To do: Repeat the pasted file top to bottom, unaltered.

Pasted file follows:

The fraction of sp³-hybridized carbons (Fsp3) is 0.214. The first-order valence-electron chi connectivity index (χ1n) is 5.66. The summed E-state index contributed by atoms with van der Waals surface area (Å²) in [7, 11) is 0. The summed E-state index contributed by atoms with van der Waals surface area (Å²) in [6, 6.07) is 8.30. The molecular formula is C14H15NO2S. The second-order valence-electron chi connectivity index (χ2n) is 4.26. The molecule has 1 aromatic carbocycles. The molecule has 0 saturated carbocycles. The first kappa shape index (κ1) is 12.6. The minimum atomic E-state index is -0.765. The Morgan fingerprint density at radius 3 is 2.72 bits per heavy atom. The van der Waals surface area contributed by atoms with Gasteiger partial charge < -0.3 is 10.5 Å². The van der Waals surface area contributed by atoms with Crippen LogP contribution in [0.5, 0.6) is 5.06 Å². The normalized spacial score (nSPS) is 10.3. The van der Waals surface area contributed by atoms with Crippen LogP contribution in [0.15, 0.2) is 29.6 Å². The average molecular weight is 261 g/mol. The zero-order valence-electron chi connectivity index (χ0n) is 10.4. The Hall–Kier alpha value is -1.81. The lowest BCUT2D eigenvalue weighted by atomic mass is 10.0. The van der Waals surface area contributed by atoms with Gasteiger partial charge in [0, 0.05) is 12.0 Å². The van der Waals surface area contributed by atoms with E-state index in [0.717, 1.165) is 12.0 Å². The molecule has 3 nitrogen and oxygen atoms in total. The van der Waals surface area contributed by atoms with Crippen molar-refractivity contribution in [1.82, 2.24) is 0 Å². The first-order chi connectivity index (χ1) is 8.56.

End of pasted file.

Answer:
The fraction of sp³-hybridized carbons (Fsp3) is 0.214. The first-order valence-electron chi connectivity index (χ1n) is 5.66. The summed E-state index contributed by atoms with van der Waals surface area (Å²) in [7, 11) is 0. The summed E-state index contributed by atoms with van der Waals surface area (Å²) in [6, 6.07) is 8.30. The molecular formula is C14H15NO2S. The second-order valence-electron chi connectivity index (χ2n) is 4.26. The molecule has 1 aromatic carbocycles. The molecule has 0 saturated carbocycles. The first kappa shape index (κ1) is 12.6. The minimum atomic E-state index is -0.765. The Morgan fingerprint density at radius 3 is 2.72 bits per heavy atom. The van der Waals surface area contributed by atoms with Gasteiger partial charge < -0.3 is 10.5 Å². The van der Waals surface area contributed by atoms with Crippen LogP contribution in [0.5, 0.6) is 5.06 Å². The normalized spacial score (nSPS) is 10.3. The van der Waals surface area contributed by atoms with Crippen LogP contribution in [0.15, 0.2) is 29.6 Å². The average molecular weight is 261 g/mol. The zero-order valence-electron chi connectivity index (χ0n) is 10.4. The Hall–Kier alpha value is -1.81. The lowest BCUT2D eigenvalue weighted by atomic mass is 10.0. The van der Waals surface area contributed by atoms with Gasteiger partial charge in [0, 0.05) is 12.0 Å². The van der Waals surface area contributed by atoms with E-state index in [0.717, 1.165) is 12.0 Å². The molecule has 3 nitrogen and oxygen atoms in total. The van der Waals surface area contributed by atoms with Crippen molar-refractivity contribution in [1.82, 2.24) is 0 Å². The first-order chi connectivity index (χ1) is 8.56.